The Cambridge Dictionary of Statistics
by B. S. Everitt & A. Skrondal
I am glad to have this handy reference on my bookshelves. The fourth edition has been revised and expanded; in its present state the book is a reasonably complete collection of definitions, with a good deal of illustrations, examples, formulas and equations where necessary. Also included are short biographies of mathematicians and statisticians who made an impact on the development of theory of probability and statistics. The book also contains descriptions of pertinent software packages. Almost all entries have source references to follow up if so desired.
I emphasize: this is a good and useful book; I have no qualms recommending it to professionals and, more generally, to anyone interested in statistics. However, is the book perfect? No, it is not. It is always a subjective author's call whether to include a particular term in the book or not. I, therefore, would not make an issue of a few terms that have been omitted from the book. There are a few entries, though, that could stand a revision. I'll give a couple of examples.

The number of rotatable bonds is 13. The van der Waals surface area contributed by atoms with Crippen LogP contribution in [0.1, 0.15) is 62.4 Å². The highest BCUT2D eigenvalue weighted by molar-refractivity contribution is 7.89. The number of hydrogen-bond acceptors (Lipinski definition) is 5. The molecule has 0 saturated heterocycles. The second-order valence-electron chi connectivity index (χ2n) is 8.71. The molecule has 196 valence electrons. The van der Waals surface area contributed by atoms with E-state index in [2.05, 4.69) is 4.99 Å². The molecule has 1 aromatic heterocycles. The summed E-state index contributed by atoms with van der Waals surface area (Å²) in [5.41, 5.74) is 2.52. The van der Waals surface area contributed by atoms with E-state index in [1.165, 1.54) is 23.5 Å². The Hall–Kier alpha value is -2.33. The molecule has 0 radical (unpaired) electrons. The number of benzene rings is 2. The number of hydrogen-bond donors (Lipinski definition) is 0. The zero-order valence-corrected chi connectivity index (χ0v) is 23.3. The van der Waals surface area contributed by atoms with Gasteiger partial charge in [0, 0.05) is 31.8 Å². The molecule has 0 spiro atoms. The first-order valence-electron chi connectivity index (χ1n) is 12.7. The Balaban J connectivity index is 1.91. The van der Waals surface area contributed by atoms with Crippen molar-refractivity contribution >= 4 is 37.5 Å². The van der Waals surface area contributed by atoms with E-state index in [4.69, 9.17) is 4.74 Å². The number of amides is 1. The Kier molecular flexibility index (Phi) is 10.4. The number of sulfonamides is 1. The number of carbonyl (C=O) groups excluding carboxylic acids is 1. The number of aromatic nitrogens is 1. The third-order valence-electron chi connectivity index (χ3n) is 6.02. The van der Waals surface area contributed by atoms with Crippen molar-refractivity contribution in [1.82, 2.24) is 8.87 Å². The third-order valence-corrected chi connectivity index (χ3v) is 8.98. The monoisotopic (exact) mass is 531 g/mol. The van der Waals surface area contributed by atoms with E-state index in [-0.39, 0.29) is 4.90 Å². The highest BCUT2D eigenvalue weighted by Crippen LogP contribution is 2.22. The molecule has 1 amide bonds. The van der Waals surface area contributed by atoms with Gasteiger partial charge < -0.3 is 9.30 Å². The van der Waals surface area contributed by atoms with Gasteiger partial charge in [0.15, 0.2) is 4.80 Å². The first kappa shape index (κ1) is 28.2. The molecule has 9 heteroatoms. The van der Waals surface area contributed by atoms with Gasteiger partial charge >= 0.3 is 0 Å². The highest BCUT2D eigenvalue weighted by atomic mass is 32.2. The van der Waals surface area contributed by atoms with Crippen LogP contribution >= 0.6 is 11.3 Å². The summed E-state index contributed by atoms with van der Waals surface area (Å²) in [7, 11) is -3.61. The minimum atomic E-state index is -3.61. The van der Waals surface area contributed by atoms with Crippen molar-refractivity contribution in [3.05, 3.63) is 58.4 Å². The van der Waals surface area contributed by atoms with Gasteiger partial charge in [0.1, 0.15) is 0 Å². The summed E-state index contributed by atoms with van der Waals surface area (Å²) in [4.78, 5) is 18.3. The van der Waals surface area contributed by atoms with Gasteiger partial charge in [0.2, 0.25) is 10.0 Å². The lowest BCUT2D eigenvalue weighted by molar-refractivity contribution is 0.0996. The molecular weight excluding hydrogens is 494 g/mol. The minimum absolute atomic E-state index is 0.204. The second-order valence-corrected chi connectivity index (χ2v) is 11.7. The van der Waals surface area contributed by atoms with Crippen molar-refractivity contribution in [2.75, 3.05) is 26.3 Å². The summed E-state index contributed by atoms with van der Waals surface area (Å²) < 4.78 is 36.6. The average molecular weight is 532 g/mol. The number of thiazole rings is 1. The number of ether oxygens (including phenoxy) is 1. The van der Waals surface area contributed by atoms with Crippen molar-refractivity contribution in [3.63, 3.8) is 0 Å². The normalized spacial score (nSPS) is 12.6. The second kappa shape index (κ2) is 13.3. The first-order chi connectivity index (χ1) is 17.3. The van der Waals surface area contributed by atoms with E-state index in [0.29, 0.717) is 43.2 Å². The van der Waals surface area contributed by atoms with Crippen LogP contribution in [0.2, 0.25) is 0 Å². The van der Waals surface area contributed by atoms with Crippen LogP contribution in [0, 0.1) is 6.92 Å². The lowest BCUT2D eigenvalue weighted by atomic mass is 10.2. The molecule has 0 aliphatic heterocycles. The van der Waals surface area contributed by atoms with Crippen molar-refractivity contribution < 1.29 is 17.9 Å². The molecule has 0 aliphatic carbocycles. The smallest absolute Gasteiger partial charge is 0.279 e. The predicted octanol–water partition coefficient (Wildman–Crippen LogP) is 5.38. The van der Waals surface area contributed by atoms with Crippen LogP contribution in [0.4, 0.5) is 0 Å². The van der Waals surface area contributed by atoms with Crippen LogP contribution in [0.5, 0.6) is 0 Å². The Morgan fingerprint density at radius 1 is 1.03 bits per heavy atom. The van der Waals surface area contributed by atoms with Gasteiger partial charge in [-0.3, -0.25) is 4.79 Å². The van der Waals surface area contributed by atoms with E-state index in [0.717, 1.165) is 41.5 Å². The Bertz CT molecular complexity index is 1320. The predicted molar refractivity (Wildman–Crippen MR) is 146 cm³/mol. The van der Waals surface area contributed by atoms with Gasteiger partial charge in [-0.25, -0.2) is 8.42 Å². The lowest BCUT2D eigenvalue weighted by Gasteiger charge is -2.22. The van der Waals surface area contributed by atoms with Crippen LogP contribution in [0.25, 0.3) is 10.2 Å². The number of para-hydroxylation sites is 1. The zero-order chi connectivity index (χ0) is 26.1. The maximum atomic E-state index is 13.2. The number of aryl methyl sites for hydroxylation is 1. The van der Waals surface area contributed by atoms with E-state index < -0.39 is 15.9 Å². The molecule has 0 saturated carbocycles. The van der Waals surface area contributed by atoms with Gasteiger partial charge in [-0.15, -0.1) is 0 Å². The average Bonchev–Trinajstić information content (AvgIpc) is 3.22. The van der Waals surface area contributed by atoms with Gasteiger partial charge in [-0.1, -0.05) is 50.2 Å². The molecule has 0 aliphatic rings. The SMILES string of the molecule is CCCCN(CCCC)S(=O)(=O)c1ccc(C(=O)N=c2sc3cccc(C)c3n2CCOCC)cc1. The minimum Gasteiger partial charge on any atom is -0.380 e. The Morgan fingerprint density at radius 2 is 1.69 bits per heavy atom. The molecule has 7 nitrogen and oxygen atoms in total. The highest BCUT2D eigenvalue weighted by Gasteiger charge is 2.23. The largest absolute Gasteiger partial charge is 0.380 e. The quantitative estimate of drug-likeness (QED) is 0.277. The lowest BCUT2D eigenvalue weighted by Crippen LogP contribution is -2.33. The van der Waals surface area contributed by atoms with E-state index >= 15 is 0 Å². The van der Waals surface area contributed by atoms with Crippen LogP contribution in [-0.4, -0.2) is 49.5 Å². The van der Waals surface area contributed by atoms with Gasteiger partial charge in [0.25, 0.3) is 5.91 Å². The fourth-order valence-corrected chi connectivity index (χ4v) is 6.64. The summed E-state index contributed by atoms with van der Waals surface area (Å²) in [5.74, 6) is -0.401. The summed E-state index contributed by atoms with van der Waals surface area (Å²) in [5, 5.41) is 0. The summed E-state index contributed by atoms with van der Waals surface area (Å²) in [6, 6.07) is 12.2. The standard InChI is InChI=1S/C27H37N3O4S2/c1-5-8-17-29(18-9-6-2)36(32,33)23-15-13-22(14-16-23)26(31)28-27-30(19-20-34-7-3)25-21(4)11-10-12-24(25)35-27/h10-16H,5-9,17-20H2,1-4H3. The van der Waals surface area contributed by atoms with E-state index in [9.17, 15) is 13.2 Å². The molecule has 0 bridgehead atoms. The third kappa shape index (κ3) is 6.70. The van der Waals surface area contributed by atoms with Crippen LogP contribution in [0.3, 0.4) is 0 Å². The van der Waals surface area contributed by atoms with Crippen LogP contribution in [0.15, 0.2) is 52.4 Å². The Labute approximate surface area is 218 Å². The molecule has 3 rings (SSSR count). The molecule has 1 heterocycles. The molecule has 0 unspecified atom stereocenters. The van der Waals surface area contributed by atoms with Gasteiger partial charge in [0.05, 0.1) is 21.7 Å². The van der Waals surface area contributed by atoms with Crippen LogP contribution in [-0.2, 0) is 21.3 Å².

Sush an important terms as Median is only defined for discrete distributions.
The short entry Extrapolation is rather generic and sheds no light on the essence of the method; it ends with a puerile warning, Often a dangerous procedure.
The entry for Image Restoration is pretty brief: Synonym for segmentation. This is obviously incorrect. Image restoration is a special discipline; segmentation is a method - one of many - that is often used in image restoration.
To the best of my judgement, such misdefinitions are indeed rare and in-between. If I had to pick an issue with the book it would concern the biographical entries. Most are too short to my liking and offer information, like the school attended or positions held, for which I could not care less. I am more interested in the importance of their contribution to the field. I checked with the companion/competitor Oxford Dictionary of Statistics. This has about the same problem. In both books the biographies are mostly overly concise and rather shallow. May it be an industry standard? On the other hand, the entries have not been entirely reduced to chronological information, so many would disagree with may opinion. For example, a review of the book in the Journal of the American Statistical Association is said to recommend the book to "... anyone interested in statistics. The short biographies alone make it worthwhile."
By the way, each of the two Dicitionaries has terms not included in the other, among biographies in particular. I believe the Cambridge Dictionary might also benefit from inclusion of some statistical tables and a list of notations.